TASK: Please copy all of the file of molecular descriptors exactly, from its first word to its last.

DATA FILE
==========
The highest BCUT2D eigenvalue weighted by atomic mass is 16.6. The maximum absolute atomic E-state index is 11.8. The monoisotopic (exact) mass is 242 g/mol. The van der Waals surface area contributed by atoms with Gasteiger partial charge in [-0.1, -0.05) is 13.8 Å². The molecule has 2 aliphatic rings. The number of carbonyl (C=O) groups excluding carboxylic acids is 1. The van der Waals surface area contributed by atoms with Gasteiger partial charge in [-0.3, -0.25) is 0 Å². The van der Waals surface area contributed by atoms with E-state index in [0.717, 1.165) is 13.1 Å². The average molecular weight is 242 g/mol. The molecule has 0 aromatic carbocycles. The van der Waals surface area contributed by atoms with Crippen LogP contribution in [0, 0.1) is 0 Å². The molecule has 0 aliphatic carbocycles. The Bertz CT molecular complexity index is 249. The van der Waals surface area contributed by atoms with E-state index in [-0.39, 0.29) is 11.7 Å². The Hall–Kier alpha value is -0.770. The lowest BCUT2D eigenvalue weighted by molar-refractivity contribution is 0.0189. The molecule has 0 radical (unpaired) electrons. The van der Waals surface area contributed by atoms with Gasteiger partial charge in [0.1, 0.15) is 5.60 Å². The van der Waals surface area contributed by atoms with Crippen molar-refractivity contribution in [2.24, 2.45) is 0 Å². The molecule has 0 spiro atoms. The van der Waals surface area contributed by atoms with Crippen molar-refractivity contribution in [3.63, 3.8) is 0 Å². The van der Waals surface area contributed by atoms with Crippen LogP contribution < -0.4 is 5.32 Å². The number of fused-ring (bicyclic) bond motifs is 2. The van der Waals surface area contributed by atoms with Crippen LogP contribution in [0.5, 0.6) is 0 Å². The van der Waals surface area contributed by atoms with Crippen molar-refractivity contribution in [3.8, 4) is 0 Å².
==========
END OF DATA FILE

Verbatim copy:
The highest BCUT2D eigenvalue weighted by atomic mass is 16.6. The maximum absolute atomic E-state index is 11.8. The monoisotopic (exact) mass is 242 g/mol. The van der Waals surface area contributed by atoms with Gasteiger partial charge in [-0.1, -0.05) is 13.8 Å². The molecule has 2 aliphatic rings. The number of carbonyl (C=O) groups excluding carboxylic acids is 1. The van der Waals surface area contributed by atoms with Gasteiger partial charge in [-0.3, -0.25) is 0 Å². The van der Waals surface area contributed by atoms with E-state index in [0.717, 1.165) is 13.1 Å². The average molecular weight is 242 g/mol. The molecule has 0 aromatic carbocycles. The van der Waals surface area contributed by atoms with Crippen LogP contribution in [0, 0.1) is 0 Å². The molecule has 0 aliphatic carbocycles. The Bertz CT molecular complexity index is 249. The van der Waals surface area contributed by atoms with E-state index in [-0.39, 0.29) is 11.7 Å². The Hall–Kier alpha value is -0.770. The lowest BCUT2D eigenvalue weighted by molar-refractivity contribution is 0.0189. The molecule has 0 radical (unpaired) electrons. The van der Waals surface area contributed by atoms with Gasteiger partial charge in [0.1, 0.15) is 5.60 Å². The van der Waals surface area contributed by atoms with Crippen molar-refractivity contribution in [2.24, 2.45) is 0 Å². The molecule has 0 spiro atoms. The van der Waals surface area contributed by atoms with Crippen molar-refractivity contribution in [3.63, 3.8) is 0 Å². The van der Waals surface area contributed by atoms with Crippen LogP contribution < -0.4 is 5.32 Å². The number of fused-ring (bicyclic) bond motifs is 2. The van der Waals surface area contributed by atoms with Crippen LogP contribution in [0.5, 0.6) is 0 Å². The van der Waals surface area contributed by atoms with Crippen molar-refractivity contribution in [3.8, 4) is 0 Å².